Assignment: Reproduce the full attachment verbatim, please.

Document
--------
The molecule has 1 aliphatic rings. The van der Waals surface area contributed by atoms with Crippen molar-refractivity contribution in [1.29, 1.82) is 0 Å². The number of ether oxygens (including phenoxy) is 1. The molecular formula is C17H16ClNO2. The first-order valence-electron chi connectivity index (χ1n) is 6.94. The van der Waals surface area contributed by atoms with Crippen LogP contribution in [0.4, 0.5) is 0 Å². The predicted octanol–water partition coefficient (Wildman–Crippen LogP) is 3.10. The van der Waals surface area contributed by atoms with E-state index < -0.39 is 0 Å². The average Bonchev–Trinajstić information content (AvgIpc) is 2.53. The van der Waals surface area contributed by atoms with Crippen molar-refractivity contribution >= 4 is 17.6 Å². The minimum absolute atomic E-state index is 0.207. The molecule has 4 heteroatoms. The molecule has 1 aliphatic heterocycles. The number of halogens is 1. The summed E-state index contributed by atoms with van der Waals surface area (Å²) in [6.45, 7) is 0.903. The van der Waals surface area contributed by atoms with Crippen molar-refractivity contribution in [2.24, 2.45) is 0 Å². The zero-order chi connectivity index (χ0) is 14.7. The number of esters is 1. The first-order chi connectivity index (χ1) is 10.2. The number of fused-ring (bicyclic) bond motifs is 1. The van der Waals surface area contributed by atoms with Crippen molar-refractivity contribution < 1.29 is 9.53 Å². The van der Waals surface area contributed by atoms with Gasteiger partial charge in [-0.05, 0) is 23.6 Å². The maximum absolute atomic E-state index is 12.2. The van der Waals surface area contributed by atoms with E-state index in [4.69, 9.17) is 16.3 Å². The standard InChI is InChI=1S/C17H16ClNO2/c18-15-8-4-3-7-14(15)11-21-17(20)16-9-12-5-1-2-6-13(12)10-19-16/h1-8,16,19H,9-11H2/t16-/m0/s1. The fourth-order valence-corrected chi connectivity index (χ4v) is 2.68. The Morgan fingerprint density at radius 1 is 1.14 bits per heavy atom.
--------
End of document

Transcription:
The molecule has 1 aliphatic rings. The van der Waals surface area contributed by atoms with Crippen molar-refractivity contribution in [1.29, 1.82) is 0 Å². The number of ether oxygens (including phenoxy) is 1. The molecular formula is C17H16ClNO2. The first-order valence-electron chi connectivity index (χ1n) is 6.94. The van der Waals surface area contributed by atoms with Crippen LogP contribution in [0.4, 0.5) is 0 Å². The predicted octanol–water partition coefficient (Wildman–Crippen LogP) is 3.10. The van der Waals surface area contributed by atoms with E-state index < -0.39 is 0 Å². The average Bonchev–Trinajstić information content (AvgIpc) is 2.53. The van der Waals surface area contributed by atoms with Crippen molar-refractivity contribution >= 4 is 17.6 Å². The minimum absolute atomic E-state index is 0.207. The molecule has 4 heteroatoms. The molecule has 1 aliphatic heterocycles. The number of halogens is 1. The summed E-state index contributed by atoms with van der Waals surface area (Å²) in [6.45, 7) is 0.903. The van der Waals surface area contributed by atoms with Crippen molar-refractivity contribution in [2.24, 2.45) is 0 Å². The zero-order chi connectivity index (χ0) is 14.7. The number of esters is 1. The first-order chi connectivity index (χ1) is 10.2. The number of fused-ring (bicyclic) bond motifs is 1. The van der Waals surface area contributed by atoms with Crippen molar-refractivity contribution < 1.29 is 9.53 Å². The van der Waals surface area contributed by atoms with Gasteiger partial charge in [-0.05, 0) is 23.6 Å². The maximum absolute atomic E-state index is 12.2. The van der Waals surface area contributed by atoms with E-state index in [4.69, 9.17) is 16.3 Å². The standard InChI is InChI=1S/C17H16ClNO2/c18-15-8-4-3-7-14(15)11-21-17(20)16-9-12-5-1-2-6-13(12)10-19-16/h1-8,16,19H,9-11H2/t16-/m0/s1. The fourth-order valence-corrected chi connectivity index (χ4v) is 2.68. The Morgan fingerprint density at radius 1 is 1.14 bits per heavy atom.